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Council mulls projects to cut

Officials discuss how to counteract expected drop in revenue. Public service is the No. 1 priority, City Manager Bludau says.

January 10, 2009|By Brianna Bailey

The city of Newport Beach could slash spending by $1.5 million, institute a partial hiring freeze and halt $2.2 million in capital improvement projects to balance its budget this year in light of a projected $3.5-million shortfall in sales taxes revenues.

City officials met Saturday at the Newport Beach Public Library for the City Council’s annual goal-setting retreat and discussed how to keep the budget balanced in the current bleak economic climate.

“In this down economy, it is not business as usual and our No. 1 priority is services to the public,” said Newport Beach City Manager Homer Bludau.

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The city faces a 30% to 40% reduction on its investment income yield from the previous year, slowing revenue from the city building department and sales tax revenues that are down about 20% from the previous year, said Dennis Danner, Newport Beach administrative services director.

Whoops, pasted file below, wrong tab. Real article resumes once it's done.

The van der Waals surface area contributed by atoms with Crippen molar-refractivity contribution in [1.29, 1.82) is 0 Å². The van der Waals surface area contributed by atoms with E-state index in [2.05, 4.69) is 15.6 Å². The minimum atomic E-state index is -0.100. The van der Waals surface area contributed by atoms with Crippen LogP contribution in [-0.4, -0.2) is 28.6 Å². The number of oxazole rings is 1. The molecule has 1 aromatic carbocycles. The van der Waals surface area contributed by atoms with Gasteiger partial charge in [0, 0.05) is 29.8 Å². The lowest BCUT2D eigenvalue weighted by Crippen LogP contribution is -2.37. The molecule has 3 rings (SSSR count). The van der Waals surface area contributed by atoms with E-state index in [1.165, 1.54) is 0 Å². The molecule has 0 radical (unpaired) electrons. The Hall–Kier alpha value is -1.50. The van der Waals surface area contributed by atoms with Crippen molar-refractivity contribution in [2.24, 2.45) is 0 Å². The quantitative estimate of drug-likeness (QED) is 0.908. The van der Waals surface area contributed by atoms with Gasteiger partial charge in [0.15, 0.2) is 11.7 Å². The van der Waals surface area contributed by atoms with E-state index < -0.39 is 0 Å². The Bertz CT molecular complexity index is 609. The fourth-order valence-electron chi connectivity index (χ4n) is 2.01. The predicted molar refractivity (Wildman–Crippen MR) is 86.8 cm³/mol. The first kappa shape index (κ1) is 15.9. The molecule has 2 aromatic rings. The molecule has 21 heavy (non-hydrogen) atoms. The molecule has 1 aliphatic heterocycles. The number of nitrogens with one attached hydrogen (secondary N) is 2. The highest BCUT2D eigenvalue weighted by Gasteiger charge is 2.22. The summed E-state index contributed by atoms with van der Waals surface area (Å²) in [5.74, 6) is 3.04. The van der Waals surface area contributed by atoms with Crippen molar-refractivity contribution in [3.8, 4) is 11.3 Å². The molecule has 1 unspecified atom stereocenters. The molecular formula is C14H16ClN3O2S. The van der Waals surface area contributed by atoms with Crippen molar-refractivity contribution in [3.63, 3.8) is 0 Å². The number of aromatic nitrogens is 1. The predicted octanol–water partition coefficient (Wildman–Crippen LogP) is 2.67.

“Still, we’re in so much better shape than most and we’re very fortunate,” Danner said.

The city has a good credit rating and about $70 million in reserves, Danner said.

Slowing revenue will probably force the city to trim numerous, small capital improvement projects on hold, such as landscaping.

“Probably where we need to tighten our belts the most is landscape improvement,” Bludau said. “And I’m going to go at this with great vigor.”

Projects such as renovating street medians on Avocado Avenue and refurbishing Back Bay View Park will probably have to be put on hold while the economy continues to spiral downward, Bludau said.

Other projects where funding might be deferred include improving street lights in Corona del Mar, studying an artificial play surface at Bonita Creek Park, replacing city tennis court fencing and remodeling the Balboa Peninsula fire station and the lifeguard headquarters.

Councilwoman Leslie Daigle voice concern over the proposed cuts.

“I don’t see these projects as fluff,” Daigle said. “I think these projects are very important to people...Maybe there is something we can cut there instead of cutting long-term improvements to the appearance of our city.”

Councilman Keith Curry said Newport Beach was relatively lucky, when other Orange County cities are slashing law enforcement funding because of slumping revenue.

“Nobody likes cuts,” Curry said. “We’re not talking about helicopter patrols or public safety issues. These will have a relatively imperceptible impact.”


BRIANNA BAILEY may be reached at (714) 966-4625 or at brianna.bailey@latimes.com.

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